This book was a bit of a disappointment to me. Time travel books are generally a favorite treat of mine and although this book is not technically abouThis book was a bit of a disappointment to me. Time travel books are generally a favorite treat of mine and although this book is not technically about time travel, it is close enough to be included in that genre for book lists on Goodreads, where I first heard of it. I found the book’s reliance and description of hypnotism to be unrealistic bordering on cheesy. I also was bothered by the undertones of violence against women, as mentioned by at least one other reviewer. This book seemed to take forever to end and I thought about not finishing it several times but by then I was several hundred pages in and decided to slog through. I think the medieval Margaret of Hay (and the rest of the medieval cast of characters) is much better written and more interesting than the characters living in 1980s London. The contemporary characters read like caricatures of a 1980s soap opera cast and I found little to like or be intrigued by them. The segments of the book that take place in the twelfth century were much more interesting and enjoyable for me.
This book’s cheese factor increased with the page count and climaxed with what was to me, a completely unsatisfying conclusion. I am completely willing to suspend my disbelief for a book with a similar plot but this book was just too long for the story it told and too poorly written for me to like. ...more
Wow, what a book. Connie Willis managed to take the humor from "To Say Nothing of the Dog" and blend it perfectly with the gripping, page turning storWow, what a book. Connie Willis managed to take the humor from "To Say Nothing of the Dog" and blend it perfectly with the gripping, page turning story of "The Doomsday Book". I have vastly enjoyed her previous novel forays into time travel and "Blackout" may outdo them all.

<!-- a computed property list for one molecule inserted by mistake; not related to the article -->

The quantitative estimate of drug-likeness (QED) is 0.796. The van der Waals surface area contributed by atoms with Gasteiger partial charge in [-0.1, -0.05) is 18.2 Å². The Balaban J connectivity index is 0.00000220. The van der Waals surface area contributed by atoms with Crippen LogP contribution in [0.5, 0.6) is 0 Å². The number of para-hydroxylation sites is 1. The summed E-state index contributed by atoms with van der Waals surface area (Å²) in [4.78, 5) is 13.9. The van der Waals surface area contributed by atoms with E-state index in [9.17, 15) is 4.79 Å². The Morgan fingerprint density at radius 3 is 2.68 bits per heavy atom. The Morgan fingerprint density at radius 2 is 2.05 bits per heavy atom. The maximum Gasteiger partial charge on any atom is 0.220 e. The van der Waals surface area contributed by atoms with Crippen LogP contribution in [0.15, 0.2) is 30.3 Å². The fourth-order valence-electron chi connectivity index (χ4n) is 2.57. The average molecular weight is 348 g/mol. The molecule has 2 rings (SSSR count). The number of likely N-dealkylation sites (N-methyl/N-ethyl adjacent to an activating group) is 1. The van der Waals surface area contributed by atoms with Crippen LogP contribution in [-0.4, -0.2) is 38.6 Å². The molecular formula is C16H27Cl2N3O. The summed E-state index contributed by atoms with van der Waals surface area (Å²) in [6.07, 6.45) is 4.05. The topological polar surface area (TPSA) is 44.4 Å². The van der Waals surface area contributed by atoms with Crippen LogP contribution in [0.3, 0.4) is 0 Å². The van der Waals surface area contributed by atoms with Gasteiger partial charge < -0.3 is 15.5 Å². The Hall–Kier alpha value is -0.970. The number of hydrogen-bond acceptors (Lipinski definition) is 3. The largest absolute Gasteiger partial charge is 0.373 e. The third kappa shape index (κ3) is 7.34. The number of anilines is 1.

Willis's exhaustive research allows her to paint a completely compelling portrait of life on the British home front, weaving together several parallel stories of late twenty first century time travelers who find themselves stuck in a dangerous era despite their careful calculations to avoid these dangers.
There wasn't a sentence I didn't love in this lengthy book-everything from the cover (which looks amazing when contrasted with the upcoming sequel "All Clear") to the last chapter (which I could see playing out on the movie screen) sucked me in completely. In some ways I wished I'd waited until the fall of 2010 to read it because of the cliffhanger ending but I am eagerly anticipating "All Clear". My only fear is that its leading up to a disappointing ultimate end (as some of her works have for me) and I really hope these two volumes aren't her last foray into the world of the Oxford time travel team historians....more
Oh Connie Willis, you delight and disappoint me so. I love love love "To Say Nothing of the Dog" and "Doomsday Book" but I find myself less than impreOh Connie Willis, you delight and disappoint me so. I love love love "To Say Nothing of the Dog" and "Doomsday Book" but I find myself less than impressed by some of her other work, ESPECIALLY "Passage." I loved her focus on the Civil War in this book. It reminded me of how much I used to like reading about the Civil War and her words describe perfectly how deeply traumatic it was for our nation. However, I found the actual plot of this book to be unwieldy and unsatisfying. I think I should perhaps stick with just her more conventional time travel books from here on out. However, it wasn't a total loss-I didn't feel the colossal sense of disappointment I had when I finished "Passage" and the fact that I got this and then traded it to someone out within two weeks on swaptree suggests there is still significant demand to read this novel. ...more
Points for creativity- I love the new take on time travel. However, the author seems to rely a lot on tired clichés and stereotypes when describing chPoints for creativity- I love the new take on time travel. However, the author seems to rely a lot on tired clichés and stereotypes when describing characters. I was a little relieved to finish it because it made me so damn melancholy while I was reading it....more